My friend (and only known regular reader of this blog) Ron got a bit over-zealous bidding on twin-lens reflex cameras on ebay, and ended up ‘winning’ a Rolleicord III and a Yashica 635 at about the same time. He thought the Rolleicord might be broken, so he dropped it off one day for me to have a look. I figured out that it worked fine, though the shutter speed adjusting lever seemed stuck at first – a bit of force loosened it, and it works fine though is still a bit tight to move at the higher shutter speeds. I held on to it and shot a couple rolls of film to see how it worked, and I really liked using it.
Ron liked both cameras, but grew more attached to the Yashica since he was shooting with it, and I was avoiding seeing him so I wouldn’t have to return the Rollei. He enjoyed being able to shoot 35mm film in the Yashica (but don’t ask me why you’d want to use a big TLR camera to shoot little 35mm negatives).
Feeling a need to own just a couple more fly rods – flyfishing being his major avocation – Ron didn’t see the need to own two TLR cameras, so he offered to sell the camera to me for what he had paid. That put a small dent into the cost of his two new fly rods, and gave me a great new camera at a good price. Win-win.
The Rolleicord III is a great camera for me. Not too big and heavy; good lens; decent, though a bit dark, viewfinder; rock-solid build; silky-smooth focusing and winding; auto-stop film winding and frame counter. The auto-stop is a great step up from my Ricohflex, as you don’t have to watch the red window while winding to make sure you stop at the right place for the next shot. Just shoot and wind.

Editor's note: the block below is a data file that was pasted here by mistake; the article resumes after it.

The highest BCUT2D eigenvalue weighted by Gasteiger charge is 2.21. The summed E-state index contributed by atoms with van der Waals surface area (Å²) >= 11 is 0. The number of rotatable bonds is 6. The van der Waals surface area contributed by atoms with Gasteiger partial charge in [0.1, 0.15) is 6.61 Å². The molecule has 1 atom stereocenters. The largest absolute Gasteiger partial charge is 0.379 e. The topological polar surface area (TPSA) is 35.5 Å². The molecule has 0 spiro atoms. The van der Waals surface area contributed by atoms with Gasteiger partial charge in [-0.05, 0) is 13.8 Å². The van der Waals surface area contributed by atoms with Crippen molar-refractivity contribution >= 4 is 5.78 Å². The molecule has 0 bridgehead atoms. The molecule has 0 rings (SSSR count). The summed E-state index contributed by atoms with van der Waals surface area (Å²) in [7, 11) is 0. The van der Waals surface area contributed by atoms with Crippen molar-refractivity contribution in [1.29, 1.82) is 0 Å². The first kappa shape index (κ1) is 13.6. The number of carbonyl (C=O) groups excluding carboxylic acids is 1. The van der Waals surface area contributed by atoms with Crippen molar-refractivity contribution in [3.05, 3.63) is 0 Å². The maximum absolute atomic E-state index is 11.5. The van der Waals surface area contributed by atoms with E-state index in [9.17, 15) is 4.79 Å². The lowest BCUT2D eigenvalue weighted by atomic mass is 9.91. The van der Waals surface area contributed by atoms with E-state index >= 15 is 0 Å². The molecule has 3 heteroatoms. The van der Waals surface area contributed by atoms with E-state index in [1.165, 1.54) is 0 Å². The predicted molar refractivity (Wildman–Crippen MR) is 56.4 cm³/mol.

The Rolleicord line is the cheaper little-brother to the famed Rolleiflex. The Rolleicords, as I understand, were built similarly, but with not quite as good of lens, not quite as fast of lens, knob winding instead of the Rolleiflex’s lever-wind, and a few less features (for instance, no double-exposure prevention mechanism on my Rolleicord). They also sell these days for a fraction of the price of a Rolleiflex, so I think they’re a good buy.
The image quality I’ve gotten from it is great. The lens is quite sharp corner-to-corner, with no apparent vignetting at all. Very crisp images.
The images shown here were shot on Tmax 400 black & white negative film. Scanned by North Coast Photo (Enhanced Scans). These were some of the scans that came back dark and overly-contrasty, but came out great when they redid them for me.
These images were shot on the Super Ricohflex 120 TLR camera on Tmax 400 film.
I like the quality of these images from the Ricohflex. The first shot is a little soft, due either to not focusing quite right or a little camera motion, but I think the softness gives it a dreamy quality that I love. I don’t think the softness comes across much in the small size shown here.
The original scans that I got back from North Coast Photo were extremely high-contrast, with shadow and highlight detail lost, as I mentioned in an earlier post. Color scans that they did were great, but the ones from black and white film were disappointing. I emailed them and explained the problem, and they asked me to send the negs back, and they rescanned them and reimbursed me for the return shipping cost. These redone scans turned out great. Hopefully they now have solved whatever problem they had, and will produce good black and white scans in the future.
Some shots from a ski trip up north near the Gunflint Trail in northern Minnesota earlier this spring. These were all shot on Kodak Gold Max 400 color print film with my Kodak Retina IIIc. Black and white conversions done in Lightroom.
Not sure 35mm film will give you enough resolution?
Below is a crop of part of the image above. This is from 400 speed Kodak Gold Max color print film, not known for fine grain as far as I know. With a fine-grained film like Ektar 100, I imagine the results would be even more impressive. This was an Enhanced Scan by North Coast Photo, resulting in a 3339 x 5035 pixel image, or equal to greater than a 16 megapixel image. From 35mm film! In a 55-year-old camera!! Gotta love the Retina IIIc. This old technology called film isn’t so bad after all.